Peter, I have no idea what level of marketing you’re doing, but you’re describing surface scratching.
Of course a majority (most) of the FSBO’s and FRBO’s don’t want to do a lease/option. That means you’ve got to keep digging until you uncover someone who is ready, willing, and able to do a lease/option.
How many people do you have to contact? I don’t know.
Much depends on your people, personal, and sales skills.
More depends on how well you qualify prospects before you talk with them.
It sounds like you don’t have marketing, or lead generation experience, and that your expectations are too high for your skill and experience level.
You start where you are, and anything worth doing, is worth doing badly (at first).
Meantime, maybe you’ll have to keep calling until you’ve talked with at least 1,000 leads, before you nail down a deal.
OK, really, if this was true, it would suggest that you’re a mouth breather…! Just kidding…! :anon
You’ll have a deal by the 1,000th call. Even a blind crow can find a McDonalds dumpster eventually.
I suggest you work on one thing at a time; what you know.
You know how to contact prospects.
Keep doing ‘that’ until you close on someone.
Forget how long it takes. Just keep track of how many prospects you have to dig through to create a conversion. Then note what the motivation factor(s) were that created the conversion.
Once you’ve closed on your first deal, you’ll now have high quality feedback on how to scale up.
For example, if it took you 1,000 phone calls over 60 days, to get 50 appointments, and of those 50 appointments, you had one conversion …then you know that it will require you to make 2,000 calls, and capture 100 appointments, in order to achieve 2 conversions.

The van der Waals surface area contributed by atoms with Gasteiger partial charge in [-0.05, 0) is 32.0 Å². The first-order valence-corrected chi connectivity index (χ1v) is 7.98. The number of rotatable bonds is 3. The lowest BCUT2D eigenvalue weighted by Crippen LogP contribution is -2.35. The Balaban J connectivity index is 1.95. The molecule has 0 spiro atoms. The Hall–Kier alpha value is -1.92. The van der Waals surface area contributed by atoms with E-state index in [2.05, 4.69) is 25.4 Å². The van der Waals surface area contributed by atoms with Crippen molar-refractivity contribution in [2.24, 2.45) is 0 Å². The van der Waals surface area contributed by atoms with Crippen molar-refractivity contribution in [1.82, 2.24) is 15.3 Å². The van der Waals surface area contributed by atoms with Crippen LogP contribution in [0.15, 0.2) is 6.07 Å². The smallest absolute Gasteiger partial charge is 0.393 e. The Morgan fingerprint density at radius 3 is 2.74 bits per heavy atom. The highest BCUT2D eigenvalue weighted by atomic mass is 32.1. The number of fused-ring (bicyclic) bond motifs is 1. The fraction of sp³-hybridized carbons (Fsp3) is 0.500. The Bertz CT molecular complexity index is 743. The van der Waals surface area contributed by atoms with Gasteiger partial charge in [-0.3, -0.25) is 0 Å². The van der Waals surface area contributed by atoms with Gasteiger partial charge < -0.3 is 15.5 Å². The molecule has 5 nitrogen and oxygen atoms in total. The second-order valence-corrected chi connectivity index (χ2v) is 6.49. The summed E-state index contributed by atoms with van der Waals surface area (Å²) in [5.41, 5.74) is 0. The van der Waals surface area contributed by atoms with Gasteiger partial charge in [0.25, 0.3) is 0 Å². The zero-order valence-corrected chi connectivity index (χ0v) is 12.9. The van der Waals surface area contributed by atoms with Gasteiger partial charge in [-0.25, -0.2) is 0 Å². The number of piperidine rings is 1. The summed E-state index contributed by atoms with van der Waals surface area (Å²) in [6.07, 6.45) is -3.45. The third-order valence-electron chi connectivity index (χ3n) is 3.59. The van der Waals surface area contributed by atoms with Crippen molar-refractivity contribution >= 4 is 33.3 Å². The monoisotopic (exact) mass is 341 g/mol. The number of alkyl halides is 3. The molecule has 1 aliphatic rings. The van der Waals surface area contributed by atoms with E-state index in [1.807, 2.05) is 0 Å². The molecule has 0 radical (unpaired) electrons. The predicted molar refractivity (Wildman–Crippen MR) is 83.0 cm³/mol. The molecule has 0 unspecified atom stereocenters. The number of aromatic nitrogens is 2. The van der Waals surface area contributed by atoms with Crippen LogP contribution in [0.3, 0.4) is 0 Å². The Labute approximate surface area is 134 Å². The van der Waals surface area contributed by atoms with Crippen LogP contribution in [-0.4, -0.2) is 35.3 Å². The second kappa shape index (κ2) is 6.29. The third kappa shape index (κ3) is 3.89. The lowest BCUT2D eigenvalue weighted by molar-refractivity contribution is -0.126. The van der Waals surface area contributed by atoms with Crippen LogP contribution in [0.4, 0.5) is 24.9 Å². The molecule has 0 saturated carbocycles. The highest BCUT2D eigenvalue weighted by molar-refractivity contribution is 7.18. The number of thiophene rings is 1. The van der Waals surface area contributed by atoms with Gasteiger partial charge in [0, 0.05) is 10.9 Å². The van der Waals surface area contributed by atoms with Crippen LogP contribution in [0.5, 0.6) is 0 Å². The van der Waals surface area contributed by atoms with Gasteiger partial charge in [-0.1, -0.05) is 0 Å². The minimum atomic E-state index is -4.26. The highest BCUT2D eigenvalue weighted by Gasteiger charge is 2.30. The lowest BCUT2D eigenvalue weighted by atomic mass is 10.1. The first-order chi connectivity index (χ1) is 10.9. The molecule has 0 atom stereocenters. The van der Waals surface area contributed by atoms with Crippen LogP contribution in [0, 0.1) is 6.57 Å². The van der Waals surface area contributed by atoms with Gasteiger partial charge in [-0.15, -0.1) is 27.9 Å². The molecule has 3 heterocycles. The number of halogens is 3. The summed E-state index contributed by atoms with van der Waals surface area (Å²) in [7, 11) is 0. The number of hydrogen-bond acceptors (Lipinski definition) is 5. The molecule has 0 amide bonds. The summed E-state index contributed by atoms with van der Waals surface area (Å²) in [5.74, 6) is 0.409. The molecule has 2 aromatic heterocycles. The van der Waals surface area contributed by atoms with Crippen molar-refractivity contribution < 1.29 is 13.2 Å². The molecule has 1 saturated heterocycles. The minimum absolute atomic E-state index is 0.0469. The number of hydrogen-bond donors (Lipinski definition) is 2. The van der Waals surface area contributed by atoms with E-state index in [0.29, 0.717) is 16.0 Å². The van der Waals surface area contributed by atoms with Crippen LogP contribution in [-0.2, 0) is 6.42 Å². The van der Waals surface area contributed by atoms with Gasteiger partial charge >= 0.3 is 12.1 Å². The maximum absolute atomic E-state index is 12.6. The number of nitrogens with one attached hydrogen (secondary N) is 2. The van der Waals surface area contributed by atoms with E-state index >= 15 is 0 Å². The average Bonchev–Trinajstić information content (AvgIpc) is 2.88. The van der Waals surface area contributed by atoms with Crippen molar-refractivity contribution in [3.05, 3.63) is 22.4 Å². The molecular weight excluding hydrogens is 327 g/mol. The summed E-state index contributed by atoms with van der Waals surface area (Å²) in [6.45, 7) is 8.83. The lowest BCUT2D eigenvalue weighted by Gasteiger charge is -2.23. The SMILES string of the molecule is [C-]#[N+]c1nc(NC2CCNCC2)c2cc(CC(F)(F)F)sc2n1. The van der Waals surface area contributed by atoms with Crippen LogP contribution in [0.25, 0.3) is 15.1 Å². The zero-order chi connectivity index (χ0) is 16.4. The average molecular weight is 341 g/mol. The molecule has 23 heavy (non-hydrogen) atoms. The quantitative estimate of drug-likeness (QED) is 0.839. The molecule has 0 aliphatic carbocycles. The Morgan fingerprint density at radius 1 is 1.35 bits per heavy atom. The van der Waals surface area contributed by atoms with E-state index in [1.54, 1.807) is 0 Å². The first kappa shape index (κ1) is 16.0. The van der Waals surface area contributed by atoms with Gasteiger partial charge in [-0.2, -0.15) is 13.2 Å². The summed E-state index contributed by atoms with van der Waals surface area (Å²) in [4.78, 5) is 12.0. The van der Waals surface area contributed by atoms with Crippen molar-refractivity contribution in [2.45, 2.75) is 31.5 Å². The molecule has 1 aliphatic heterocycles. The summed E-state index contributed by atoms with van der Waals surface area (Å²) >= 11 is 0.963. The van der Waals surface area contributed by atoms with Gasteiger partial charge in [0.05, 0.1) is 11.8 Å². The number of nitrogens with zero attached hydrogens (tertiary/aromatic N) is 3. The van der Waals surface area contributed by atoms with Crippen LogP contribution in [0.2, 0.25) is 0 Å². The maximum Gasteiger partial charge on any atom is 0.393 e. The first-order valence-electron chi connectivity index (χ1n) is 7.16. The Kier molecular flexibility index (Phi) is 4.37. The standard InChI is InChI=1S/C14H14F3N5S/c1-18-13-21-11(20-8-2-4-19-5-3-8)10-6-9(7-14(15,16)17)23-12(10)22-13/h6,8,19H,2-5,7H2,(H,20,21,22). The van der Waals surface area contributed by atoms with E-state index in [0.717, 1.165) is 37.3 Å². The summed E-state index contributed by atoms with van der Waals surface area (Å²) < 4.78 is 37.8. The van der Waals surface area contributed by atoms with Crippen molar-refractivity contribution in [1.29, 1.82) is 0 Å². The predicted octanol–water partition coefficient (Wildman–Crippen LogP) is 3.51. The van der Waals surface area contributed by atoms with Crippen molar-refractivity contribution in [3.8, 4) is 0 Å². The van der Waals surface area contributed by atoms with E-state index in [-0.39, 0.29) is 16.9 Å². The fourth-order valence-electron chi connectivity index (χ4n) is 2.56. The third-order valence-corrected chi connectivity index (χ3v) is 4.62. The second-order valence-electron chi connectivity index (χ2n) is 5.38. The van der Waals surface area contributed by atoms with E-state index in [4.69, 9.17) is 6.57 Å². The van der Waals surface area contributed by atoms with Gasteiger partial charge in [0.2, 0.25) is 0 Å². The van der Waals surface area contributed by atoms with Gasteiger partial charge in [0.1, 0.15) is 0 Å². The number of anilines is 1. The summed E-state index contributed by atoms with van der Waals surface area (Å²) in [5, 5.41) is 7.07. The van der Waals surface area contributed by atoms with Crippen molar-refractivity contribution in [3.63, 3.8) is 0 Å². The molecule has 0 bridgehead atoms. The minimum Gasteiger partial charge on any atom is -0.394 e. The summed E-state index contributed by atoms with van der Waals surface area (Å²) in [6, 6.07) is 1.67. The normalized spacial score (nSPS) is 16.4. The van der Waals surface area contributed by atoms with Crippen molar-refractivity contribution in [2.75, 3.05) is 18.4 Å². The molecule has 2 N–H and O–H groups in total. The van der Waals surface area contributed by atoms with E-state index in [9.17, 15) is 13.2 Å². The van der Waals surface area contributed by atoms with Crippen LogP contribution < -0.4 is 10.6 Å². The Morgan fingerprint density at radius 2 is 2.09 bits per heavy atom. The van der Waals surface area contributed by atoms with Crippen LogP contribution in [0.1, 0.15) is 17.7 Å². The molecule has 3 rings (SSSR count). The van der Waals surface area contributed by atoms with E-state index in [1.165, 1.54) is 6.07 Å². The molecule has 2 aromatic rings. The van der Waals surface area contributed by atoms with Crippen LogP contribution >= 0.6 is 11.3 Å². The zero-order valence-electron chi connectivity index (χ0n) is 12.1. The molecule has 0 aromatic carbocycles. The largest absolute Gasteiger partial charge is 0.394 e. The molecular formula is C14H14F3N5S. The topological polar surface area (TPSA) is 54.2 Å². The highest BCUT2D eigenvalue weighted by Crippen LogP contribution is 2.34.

Maybe it will require 2000 calls to get one conversion?
Maybe it will require you expand your farm, so that you can actually make 2000 calls? I don’t know. (Actually I do know, and it’s not going to take anywhere near this many, unless something is seriously and hopelessly dysfunctional).
Meantime, spend your time calling as many leads as necessary and possible to close on your first deal.
The rest will fall into place (or be obvious enough to make changes), over time.
You don’t have to wait to make everything work like clockwork, before you start. If you do, you’ll burn yourself out from disappointment, if not perfectionism.
When Walt Disney opened Disneyland, much of the park was yet unfinished. In fact, there was large patches of landscape covered with weeds.
Someone thought to tag the weeds with their Latin names, to make it all look intentional (and partly as an inside joke).
The hilarious thing was that visitors asked where they could buy the beautiful, yellow-flowering “Taraxacum Officinales” they were seeing all over the park.
Of course, they were effectively asking where they could buy “Dandelions.”
Bottom line, don’t quit. Your expectations are probably too unrealistic based on your current marketing, sales and negotiation skill(s).